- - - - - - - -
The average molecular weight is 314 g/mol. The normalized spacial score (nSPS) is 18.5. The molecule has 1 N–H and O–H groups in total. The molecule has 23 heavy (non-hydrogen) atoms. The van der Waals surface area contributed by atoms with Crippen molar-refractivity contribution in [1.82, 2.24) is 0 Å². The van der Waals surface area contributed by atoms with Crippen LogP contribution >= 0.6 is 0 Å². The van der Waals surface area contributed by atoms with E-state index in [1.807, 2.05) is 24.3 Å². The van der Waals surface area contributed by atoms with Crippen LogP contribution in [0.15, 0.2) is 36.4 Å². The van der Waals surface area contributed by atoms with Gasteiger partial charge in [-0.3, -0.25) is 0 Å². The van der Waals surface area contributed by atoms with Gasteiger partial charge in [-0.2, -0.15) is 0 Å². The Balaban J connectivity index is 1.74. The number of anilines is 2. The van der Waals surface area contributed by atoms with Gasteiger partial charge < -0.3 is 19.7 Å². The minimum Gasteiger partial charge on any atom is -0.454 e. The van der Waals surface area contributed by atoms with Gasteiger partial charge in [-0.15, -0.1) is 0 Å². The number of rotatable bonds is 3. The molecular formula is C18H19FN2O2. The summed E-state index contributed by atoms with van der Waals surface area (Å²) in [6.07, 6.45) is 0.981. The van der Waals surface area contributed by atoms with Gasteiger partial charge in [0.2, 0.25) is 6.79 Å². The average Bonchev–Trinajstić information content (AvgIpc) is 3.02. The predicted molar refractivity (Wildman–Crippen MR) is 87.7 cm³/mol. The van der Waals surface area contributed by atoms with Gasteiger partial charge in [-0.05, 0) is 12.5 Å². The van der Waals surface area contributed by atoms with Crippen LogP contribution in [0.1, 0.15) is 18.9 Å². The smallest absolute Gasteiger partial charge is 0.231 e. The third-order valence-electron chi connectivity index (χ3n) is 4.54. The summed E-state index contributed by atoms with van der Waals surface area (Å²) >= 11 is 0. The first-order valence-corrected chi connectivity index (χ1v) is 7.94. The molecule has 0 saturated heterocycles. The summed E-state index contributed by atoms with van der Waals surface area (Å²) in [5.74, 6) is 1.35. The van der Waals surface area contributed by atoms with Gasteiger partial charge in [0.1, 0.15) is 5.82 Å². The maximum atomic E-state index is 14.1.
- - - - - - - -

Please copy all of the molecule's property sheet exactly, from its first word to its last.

The average molecular weight is 314 g/mol. The normalized spacial score (nSPS) is 18.5. The molecule has 1 N–H and O–H groups in total. The molecule has 23 heavy (non-hydrogen) atoms. The van der Waals surface area contributed by atoms with Crippen molar-refractivity contribution in [1.82, 2.24) is 0 Å². The van der Waals surface area contributed by atoms with Crippen LogP contribution >= 0.6 is 0 Å². The van der Waals surface area contributed by atoms with E-state index in [1.807, 2.05) is 24.3 Å². The van der Waals surface area contributed by atoms with Crippen LogP contribution in [0.15, 0.2) is 36.4 Å². The van der Waals surface area contributed by atoms with Gasteiger partial charge in [-0.3, -0.25) is 0 Å². The van der Waals surface area contributed by atoms with Gasteiger partial charge in [-0.2, -0.15) is 0 Å². The Balaban J connectivity index is 1.74. The number of anilines is 2. The van der Waals surface area contributed by atoms with Gasteiger partial charge < -0.3 is 19.7 Å². The minimum Gasteiger partial charge on any atom is -0.454 e. The van der Waals surface area contributed by atoms with Gasteiger partial charge in [-0.15, -0.1) is 0 Å². The number of rotatable bonds is 3. The molecular formula is C18H19FN2O2. The summed E-state index contributed by atoms with van der Waals surface area (Å²) in [6.07, 6.45) is 0.981. The van der Waals surface area contributed by atoms with Gasteiger partial charge in [0.2, 0.25) is 6.79 Å². The average Bonchev–Trinajstić information content (AvgIpc) is 3.02. The predicted molar refractivity (Wildman–Crippen MR) is 87.7 cm³/mol. The van der Waals surface area contributed by atoms with Gasteiger partial charge in [-0.05, 0) is 12.5 Å². The van der Waals surface area contributed by atoms with Crippen LogP contribution in [0.1, 0.15) is 18.9 Å². The smallest absolute Gasteiger partial charge is 0.231 e. The third-order valence-electron chi connectivity index (χ3n) is 4.54. The summed E-state index contributed by atoms with van der Waals surface area (Å²) >= 11 is 0. The first-order valence-corrected chi connectivity index (χ1v) is 7.94. The molecule has 0 saturated heterocycles. The summed E-state index contributed by atoms with van der Waals surface area (Å²) in [5.74, 6) is 1.35. The van der Waals surface area contributed by atoms with Gasteiger partial charge in [0.1, 0.15) is 5.82 Å². The maximum atomic E-state index is 14.1.